I received a Just-In-Time (JIT) request. Does that mean my proposal was funded?
Agency request for JIT information is a good sign but does not necessarily mean that a project will be funded.
A just-in-time request (although the name of the request may vary by funding agency) occurs when a funding agency is considering funding a submitted proposal/application but requests additional information or documentation. JIT information or documentation can be submitted in different ways (for example through NIH's JIT module), and it generally reduces the number of documents required at the proposal stage. Sometimes principal investigators submit JIT information directly (with coordination from OSP); other times, OSP must submit.
Typical JIT requests are:
Up-to-date current and pending support
Proof of compliance approval, for example from IRB (human subjects) or IACUC (animal research)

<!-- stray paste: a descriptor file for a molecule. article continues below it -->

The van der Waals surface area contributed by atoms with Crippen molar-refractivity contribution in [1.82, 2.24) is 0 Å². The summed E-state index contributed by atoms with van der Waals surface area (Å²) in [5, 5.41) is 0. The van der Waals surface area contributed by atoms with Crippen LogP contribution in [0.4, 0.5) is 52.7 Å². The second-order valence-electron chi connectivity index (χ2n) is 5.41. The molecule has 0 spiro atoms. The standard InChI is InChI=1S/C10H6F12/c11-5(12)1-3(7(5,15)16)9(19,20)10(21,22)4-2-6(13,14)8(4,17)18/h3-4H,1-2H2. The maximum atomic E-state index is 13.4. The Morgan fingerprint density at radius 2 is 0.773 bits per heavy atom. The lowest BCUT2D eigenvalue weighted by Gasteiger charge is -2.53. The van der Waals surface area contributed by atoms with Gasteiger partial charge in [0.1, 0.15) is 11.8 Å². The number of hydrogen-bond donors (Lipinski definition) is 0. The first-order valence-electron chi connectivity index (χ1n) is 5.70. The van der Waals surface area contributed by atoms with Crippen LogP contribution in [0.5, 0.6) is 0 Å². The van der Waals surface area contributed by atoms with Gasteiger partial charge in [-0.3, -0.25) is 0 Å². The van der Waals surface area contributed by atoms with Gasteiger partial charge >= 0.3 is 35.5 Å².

Click here to view an example of a NIH JIT request.
Why didn't I get my award?
Sponsors receive many more proposals than they can fund. It may be a question of timing or resources. Do not always assume that something is wrong with the proposal. As with many things, persistence is the key to success.
Generally, the principal investigator (PI) receives sponsor comments. To understand and gain additional information as to why your proposal was not funded, specifically refer to the reviewer's comments. In rare instances, OSP sometimes receives reviewer's comments, which they would then refer back to the PI.
How do I get additional sponsor feedback?
If permitted, contact the program official to gather information on the weaknesses and strengths of your proposal. The federal government is required to make review results available in a format of their choice. They may agree to a conference call, provide reviewer comments, or send a letter synthesizing the comments. Your assigned Office of Sponsored Programs staff member can help you with this request although some agencies require that the request come from the Principal Investigator/Project Director. Private funding sources may or may not have the resources to provide feedback on your proposal and are not required to do so.